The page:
Corona radiata by Harry MacKay

Corona radiata by Harry MacKay

Co-winner of the Michelangelo (University & College Students) category at the 2013 Brain & Mental Health Art Show.

The subcortical white matter is responsible for all of the long-distance communication that takes place within the brain. The fact that our brains are capable of anything at all has as much to do with this connectivity as it does the structural and chemical properties of the neurons that are being connected. So named for its resemblance to a radiating crown, this structure has been an object of artistic interpretation from the days of crude dissection to the current work at the Human Connectome Project. I fashioned this piece from an outdated pharmacology textbook.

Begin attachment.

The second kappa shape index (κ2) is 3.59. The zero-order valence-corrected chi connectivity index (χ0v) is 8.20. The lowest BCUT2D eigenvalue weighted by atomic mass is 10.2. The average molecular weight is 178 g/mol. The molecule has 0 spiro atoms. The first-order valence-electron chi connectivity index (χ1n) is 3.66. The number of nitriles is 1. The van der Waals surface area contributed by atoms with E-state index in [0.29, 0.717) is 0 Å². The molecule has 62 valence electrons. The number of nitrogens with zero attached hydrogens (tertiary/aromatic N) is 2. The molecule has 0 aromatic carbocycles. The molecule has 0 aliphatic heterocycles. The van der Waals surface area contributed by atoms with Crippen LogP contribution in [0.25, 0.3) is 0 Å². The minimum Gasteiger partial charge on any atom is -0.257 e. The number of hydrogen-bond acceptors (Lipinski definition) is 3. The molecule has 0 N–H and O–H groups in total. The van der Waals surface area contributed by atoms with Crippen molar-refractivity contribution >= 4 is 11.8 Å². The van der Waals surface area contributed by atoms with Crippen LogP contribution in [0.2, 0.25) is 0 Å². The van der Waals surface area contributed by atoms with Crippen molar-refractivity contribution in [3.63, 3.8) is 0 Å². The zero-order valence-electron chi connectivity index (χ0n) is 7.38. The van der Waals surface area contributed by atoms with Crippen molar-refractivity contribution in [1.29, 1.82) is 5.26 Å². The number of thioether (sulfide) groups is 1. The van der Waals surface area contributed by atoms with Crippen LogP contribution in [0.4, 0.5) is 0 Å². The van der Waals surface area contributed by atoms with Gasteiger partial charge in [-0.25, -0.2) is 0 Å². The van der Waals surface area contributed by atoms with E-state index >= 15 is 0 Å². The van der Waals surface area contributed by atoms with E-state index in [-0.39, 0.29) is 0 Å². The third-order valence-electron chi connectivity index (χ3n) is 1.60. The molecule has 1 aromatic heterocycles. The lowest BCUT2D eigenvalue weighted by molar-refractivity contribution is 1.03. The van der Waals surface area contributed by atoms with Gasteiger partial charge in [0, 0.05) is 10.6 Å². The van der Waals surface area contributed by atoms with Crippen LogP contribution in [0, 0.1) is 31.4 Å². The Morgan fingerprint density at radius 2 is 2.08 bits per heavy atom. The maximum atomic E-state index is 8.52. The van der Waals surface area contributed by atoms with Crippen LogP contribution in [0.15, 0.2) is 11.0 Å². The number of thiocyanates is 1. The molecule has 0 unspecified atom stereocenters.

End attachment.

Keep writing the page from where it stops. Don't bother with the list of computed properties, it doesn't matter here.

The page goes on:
We are nothing more than the sum of our connections, and by that I mean to include the anatomical ones that link adjacent neurons as well as the invisible ones that connect us to each other. We can’t assume that the connections are analogous, but it does seem reasonable to suppose that sophisticated reciprocal communication is a unifying principle that governs our affairs at all levels.

About The Artist

Harry MacKay is in the second year of his PhD in the Carleton University Neuroscience Department.

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